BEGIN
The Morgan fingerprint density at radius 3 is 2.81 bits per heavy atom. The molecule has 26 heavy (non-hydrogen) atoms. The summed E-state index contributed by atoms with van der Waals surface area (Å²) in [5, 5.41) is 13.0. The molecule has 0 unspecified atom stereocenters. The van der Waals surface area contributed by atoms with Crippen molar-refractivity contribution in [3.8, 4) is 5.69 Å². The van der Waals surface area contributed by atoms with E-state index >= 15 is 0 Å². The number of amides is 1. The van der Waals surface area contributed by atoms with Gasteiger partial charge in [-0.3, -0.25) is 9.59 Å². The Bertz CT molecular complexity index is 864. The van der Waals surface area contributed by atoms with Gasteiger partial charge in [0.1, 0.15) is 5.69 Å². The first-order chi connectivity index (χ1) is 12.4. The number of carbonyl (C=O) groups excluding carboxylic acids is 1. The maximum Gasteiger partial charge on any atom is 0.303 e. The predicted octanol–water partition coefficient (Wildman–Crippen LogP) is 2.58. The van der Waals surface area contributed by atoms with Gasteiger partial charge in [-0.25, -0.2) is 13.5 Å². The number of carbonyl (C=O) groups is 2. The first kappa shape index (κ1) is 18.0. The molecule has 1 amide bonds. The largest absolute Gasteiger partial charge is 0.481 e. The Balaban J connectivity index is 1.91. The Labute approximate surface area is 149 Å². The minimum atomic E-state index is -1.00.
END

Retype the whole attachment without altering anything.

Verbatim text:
The Morgan fingerprint density at radius 3 is 2.81 bits per heavy atom. The molecule has 26 heavy (non-hydrogen) atoms. The summed E-state index contributed by atoms with van der Waals surface area (Å²) in [5, 5.41) is 13.0. The molecule has 0 unspecified atom stereocenters. The van der Waals surface area contributed by atoms with Crippen molar-refractivity contribution in [3.8, 4) is 5.69 Å². The van der Waals surface area contributed by atoms with E-state index >= 15 is 0 Å². The number of amides is 1. The van der Waals surface area contributed by atoms with Gasteiger partial charge in [-0.3, -0.25) is 9.59 Å². The Bertz CT molecular complexity index is 864. The van der Waals surface area contributed by atoms with Gasteiger partial charge in [0.1, 0.15) is 5.69 Å². The first-order chi connectivity index (χ1) is 12.4. The number of carbonyl (C=O) groups excluding carboxylic acids is 1. The maximum Gasteiger partial charge on any atom is 0.303 e. The predicted octanol–water partition coefficient (Wildman–Crippen LogP) is 2.58. The van der Waals surface area contributed by atoms with Gasteiger partial charge in [-0.25, -0.2) is 13.5 Å². The number of carbonyl (C=O) groups is 2. The first kappa shape index (κ1) is 18.0. The molecule has 1 amide bonds. The largest absolute Gasteiger partial charge is 0.481 e. The Balaban J connectivity index is 1.91. The Labute approximate surface area is 149 Å². The minimum atomic E-state index is -1.00.